10 THE PHYSICAL WORLD 271 physical things-which is compatible with there being a wide variety of facts that hold of those physical things-or it is the claim that many things with physical properties do not also have economic or psychological or colour properties at all. But that does not even begin to suggest that nothing has any economic or psychological or colour properties, that it is not a fact that people do stand in economic relations to one another, that they do think and feel and act, or that lemons are yellow. Nor does it give a reason for insisting that those are facts of the world only if they can somehow be identified with facts expressed in the physical sciences alone. But there is another idea of the universality of the physical sciences which has seemed to give them a special position. They do not just describe the world or state what is true. They can also be used to explain why things happen as they do, why the facts are as they are. The explanatory powers of the physical sciences have been thought to be universal in a way that might give content to the idea that the physical world is the only world there is. If appealing only to the truths of the physical sciences alone were enough to explain everything that happens or is the case, that might be thought good reason to believe nothing other than those physical truths. Everything else we took to be a fact would have to be fitted in somehow to that core physical story. Can we arrive at the idea that the physical world is the only world there is, that physical facts are the only facts there are, from the prospects of universal physical explanation? I think the answer is 'No'. It looks to me as if this proposed explanatory route could lead in the direction of the physicalist conception of the world only if we already had the idea that the world is exclusively physical or that the physical world is the only world there is. An explanation needs an explanandum-some fact to be explained. Here I speak only of explaining why something or other is so. Take the case of colour. Is there a purely physical explanation of why lemons are yellow? If there is, then it must be acknowledged as a fact of the world that some things are yellow and hence coloured. Otherwise there would be nothing for the physical explanation to explain. But some things' being coloured conflicts with the uncompromising physicalist view that nothing in the physical world is coloured and the physical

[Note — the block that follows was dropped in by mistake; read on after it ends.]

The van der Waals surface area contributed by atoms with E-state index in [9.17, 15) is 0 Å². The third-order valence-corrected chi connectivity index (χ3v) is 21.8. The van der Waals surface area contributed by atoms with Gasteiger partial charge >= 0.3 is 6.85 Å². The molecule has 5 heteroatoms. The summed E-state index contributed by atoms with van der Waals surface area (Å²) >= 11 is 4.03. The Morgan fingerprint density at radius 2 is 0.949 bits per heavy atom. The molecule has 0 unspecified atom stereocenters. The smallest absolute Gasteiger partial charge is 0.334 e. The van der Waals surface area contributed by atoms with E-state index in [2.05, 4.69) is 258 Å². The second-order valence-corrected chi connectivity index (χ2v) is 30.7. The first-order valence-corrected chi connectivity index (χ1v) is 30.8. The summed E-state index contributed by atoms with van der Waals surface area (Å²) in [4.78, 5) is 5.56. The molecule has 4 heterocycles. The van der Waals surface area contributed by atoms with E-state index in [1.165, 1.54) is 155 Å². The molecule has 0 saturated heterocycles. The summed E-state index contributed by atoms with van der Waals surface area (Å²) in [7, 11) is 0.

11 272 BARRY STROUD world is the only world there is. It does not conflict with the more accommodating physicalist view to the effect that a thing's being coloured consists in its being such as to cause human beings or other perceivers to perceive colour and to believe that things are coloured. On that view, physical explanation which makes no mention of colour is held to be sufficient to explain why human beings perceive and believe what they do, so the only facts that hold of those things we take to be coloured will be physical facts after all. They will be expressible in the terms of the physical sciences alone. But are there purely physical explanations of why human beings perceive and believe what they do about the colours of things? If there are, then it must be acknowledged as a fact of the world that human beings do perceive colour and believe that things are coloured. Otherwise there would be nothing for the physical explanations to explain. But human beings' perceiving and believing things conflicts with the uncompromising physicalist view that nothing in the physical world perceives or thinks and the physical world is the only world there is. Even the more accommodating physicalist view of colours requires that those psychological facts be capable of purely physical explanation, so it must acknowledge it as a fact of the world that human beings perceive and believe what they do about the colours of things. The difficulty is that the purely physical vocabulary, which for the physicalist is adequate to express all the facts there are, does not contain the resources for expressing those very facts about human perceptions and beliefs that must be accepted as facts of the world if the more accommodating physicalist view of colours is even to be stated. In acknowledging those psychological facts which purely physical facts and laws are held to be sufficient to explain, we are countenancing more than the purely physical facts that allegedly exhaust the only world there is. If we restricted ourselves to the physical world alone, the very facts whose explanation is crucial to the more accommodating physicalist view of colours would vanish. They would not be part of the only world which for the physicalist is real. For the convinced accommodating physicalist this will seem like no difficulty at all. The psychological facts in question only seem not to be facts of the physical world because they are not expressed in purely physical terms. If they are re-expressed as